Friday’s Full Moon isn’t helping. Research has shown that the Full Moon affects our behavior, and usually not kindly. We might expect the Moon in Libra to be an exception, Libra being the sign of peace and harmony. However, the chart for this Full Moon is fraught with conflict.
The dominant feature of the chart is a tight T-square with Venus, Mars, and Neptune in the early degrees of the mutable signs. We’re adjusting to recent changes, and it’s not a smooth process. Change by definition is disruptive, and even positive changes can take some getting used to. If changes happened outside your control, then adapting will be even more unnerving. At the same time, the growing square between Uranus and Pluto threatens major shakeups in the collective that will have a ripple effect on our individual lives. (If you ordered the <a title="StarGuide " href="https://realastrologers.com/forecasts/starguide-monthly-and-seasonal-forecasts"StarGuide Spring forecast, you’ve already got my take on how this planetary arrangement could play out for you.)
A couple of different things can happen at the Full Moon. A project or relationship that began at the New Moon can reach a critical stage, or an issue can crop up that is related to the house in your natal chart where the Full Moon falls. I’m betting that for most of us, it will be the first scenario. The reason I say this is that Mercury has just gone direct. The New Moon in Aries on March 22 was a real sparkler – or, rather, it would have been, if both Mercury and Mars hadn’t been retrograde. With Mercury now direct, developments that normally would have taken place around the New Moon may occur now. Or – sorry to say this – you may have to wait until the next New Moon, on April 21. By then, Mars will be direct again, too.
Since Libra is the sign of relationships, I expect that many of you will experience major developments in a close partnership. Again, these changes aren’t likely to be entirely comfortable, and in fact you may have to move through some conflict in order to restore the balance between you and your partner. Rehashing details is going to be a real temptation, but it will be hard to recall exactly who said what and when. What comes out of your partner’s mouth may be so inconsistent with what you remember that you wonder what they’ve been smoking. As important as details may be to your circumstances, they’re going to be difficult, if not impossible, to pin down, so you might just want to forget about them for now and move forward. Generally, I don’t think this is a good idea, as people tend to set things aside to avoid having to be honest and vulnerable. This time, however, it may be the only way to make any progress at all.The only positive angle in this chart is between Venus and Uranus, which are in a sextile – not the most powerful aspect, but it can create some sparks, depending on where these planets are in your chart. The conventional interpretation of favorable Venus-Uranus combinations is an unexpected development in love or money. This could well be the case for many people, and I’d go so far as to say that “past-life” connections could be a major factor. I write “past-life” for convenience, since that’s how most people think of it. I actually prefer the term “other lives,” because it more accurately describes what I think is behind these connections. In any case, keep your antennae up.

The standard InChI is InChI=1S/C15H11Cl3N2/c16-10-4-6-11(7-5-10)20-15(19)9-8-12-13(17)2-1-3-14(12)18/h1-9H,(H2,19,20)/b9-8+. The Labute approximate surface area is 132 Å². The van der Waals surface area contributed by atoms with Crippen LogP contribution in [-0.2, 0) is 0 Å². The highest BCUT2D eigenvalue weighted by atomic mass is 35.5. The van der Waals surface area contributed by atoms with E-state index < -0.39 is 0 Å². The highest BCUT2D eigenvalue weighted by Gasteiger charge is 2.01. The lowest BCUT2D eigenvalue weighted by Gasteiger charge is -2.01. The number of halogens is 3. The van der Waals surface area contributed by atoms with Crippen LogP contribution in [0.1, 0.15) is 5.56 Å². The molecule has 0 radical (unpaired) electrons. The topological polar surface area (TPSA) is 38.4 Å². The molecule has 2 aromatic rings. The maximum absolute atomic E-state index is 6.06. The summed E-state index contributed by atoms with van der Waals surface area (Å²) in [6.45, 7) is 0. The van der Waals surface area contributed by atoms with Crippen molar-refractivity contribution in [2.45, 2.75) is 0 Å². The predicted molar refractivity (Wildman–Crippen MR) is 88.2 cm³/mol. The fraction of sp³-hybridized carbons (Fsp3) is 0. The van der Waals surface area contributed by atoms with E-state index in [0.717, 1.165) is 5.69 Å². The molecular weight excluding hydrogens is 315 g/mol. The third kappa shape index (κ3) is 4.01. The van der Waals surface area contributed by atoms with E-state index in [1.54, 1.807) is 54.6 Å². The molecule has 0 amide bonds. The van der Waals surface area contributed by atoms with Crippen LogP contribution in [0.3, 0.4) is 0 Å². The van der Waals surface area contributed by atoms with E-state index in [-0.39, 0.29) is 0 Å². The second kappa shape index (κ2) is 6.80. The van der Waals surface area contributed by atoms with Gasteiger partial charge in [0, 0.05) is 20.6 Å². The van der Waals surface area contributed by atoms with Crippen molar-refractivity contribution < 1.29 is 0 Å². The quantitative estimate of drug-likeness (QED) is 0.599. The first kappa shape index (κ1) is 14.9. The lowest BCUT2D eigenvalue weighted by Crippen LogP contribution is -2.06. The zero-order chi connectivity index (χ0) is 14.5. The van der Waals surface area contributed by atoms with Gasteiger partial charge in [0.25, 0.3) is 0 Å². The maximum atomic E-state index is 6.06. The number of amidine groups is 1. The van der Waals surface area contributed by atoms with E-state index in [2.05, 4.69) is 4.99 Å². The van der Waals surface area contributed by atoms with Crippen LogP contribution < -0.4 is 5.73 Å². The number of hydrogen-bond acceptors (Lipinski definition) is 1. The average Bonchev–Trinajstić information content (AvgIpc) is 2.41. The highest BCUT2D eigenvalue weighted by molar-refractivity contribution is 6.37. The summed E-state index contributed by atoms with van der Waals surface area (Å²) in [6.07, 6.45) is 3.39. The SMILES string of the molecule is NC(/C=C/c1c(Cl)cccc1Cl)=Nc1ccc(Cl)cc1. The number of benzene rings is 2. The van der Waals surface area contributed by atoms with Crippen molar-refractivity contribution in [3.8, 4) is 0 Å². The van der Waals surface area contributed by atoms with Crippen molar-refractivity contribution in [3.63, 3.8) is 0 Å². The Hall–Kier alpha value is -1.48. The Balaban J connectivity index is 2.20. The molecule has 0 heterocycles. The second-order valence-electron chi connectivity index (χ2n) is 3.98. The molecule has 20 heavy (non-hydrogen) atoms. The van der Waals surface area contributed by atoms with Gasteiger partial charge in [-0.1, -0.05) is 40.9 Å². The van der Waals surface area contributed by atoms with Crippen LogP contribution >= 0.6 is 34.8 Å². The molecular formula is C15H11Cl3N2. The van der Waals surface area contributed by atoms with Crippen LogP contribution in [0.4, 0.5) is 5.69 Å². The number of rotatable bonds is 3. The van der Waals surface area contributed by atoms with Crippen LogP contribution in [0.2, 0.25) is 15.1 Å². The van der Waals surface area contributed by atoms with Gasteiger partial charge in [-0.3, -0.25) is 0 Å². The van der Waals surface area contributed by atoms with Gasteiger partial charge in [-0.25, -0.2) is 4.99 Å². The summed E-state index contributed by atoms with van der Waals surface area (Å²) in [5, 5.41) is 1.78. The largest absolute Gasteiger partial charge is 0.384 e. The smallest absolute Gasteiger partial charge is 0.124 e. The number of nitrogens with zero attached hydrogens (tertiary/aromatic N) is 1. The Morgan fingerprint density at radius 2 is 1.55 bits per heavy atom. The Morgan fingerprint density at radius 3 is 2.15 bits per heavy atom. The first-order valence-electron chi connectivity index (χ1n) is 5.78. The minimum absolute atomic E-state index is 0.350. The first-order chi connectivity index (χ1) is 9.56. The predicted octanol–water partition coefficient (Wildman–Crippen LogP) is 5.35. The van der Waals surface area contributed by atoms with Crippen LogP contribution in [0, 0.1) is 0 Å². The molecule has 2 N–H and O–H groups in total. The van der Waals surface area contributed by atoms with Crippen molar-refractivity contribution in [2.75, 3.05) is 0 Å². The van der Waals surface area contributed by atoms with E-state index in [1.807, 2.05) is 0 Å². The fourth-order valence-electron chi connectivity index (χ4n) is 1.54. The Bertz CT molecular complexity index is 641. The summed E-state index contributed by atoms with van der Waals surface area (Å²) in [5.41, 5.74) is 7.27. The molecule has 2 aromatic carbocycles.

The Sun and Moon also are in close alignment with Vesta, which I think is quite interesting, given that NASA’s Dawn spacecraft currently is flying by Vesta and sending back phenomenal images of the asteroid’s pockmarked surface. There’s no consensus among astrologers about the meaning of Vesta in the chart – or, indeed, any of the asteroids. I believe the attention we’re giving Vesta and Ceres through the Dawn mission will lead to clarification about their roles in astrology, both in the charts of individuals and in mundane astrology.
Since I’m discussing asteroids, it’s also worth mentioning that Juno is conjunct the North Node in Sagittarius – which means she’s opposite Venus at the apex of the mutable T-square. It’s often helpful to look at what’s opposite the apex to find the “out” in difficult situations correlating to a T-square. Named for the wife of Jupiter in classical mythology, asteroid Juno naturally is associated with marriage and partnership in astrology. Although I have the same reserve in assigning any particular role to asteroids until we have more empirical data, it’s probably safe to assume she has something to do with committed partnership. Moreover, it might turn out to be about soul mates and the concept of “sacred marriage.” Juno on the North Node opposite Venus on the South Node would seem to suggest that the way out of obsession and raging hormones is to understand the truth of how we’re connected with a soul mate across the boundaries of space and time.
When I come up with a plausible theory, you’ll be the first to know.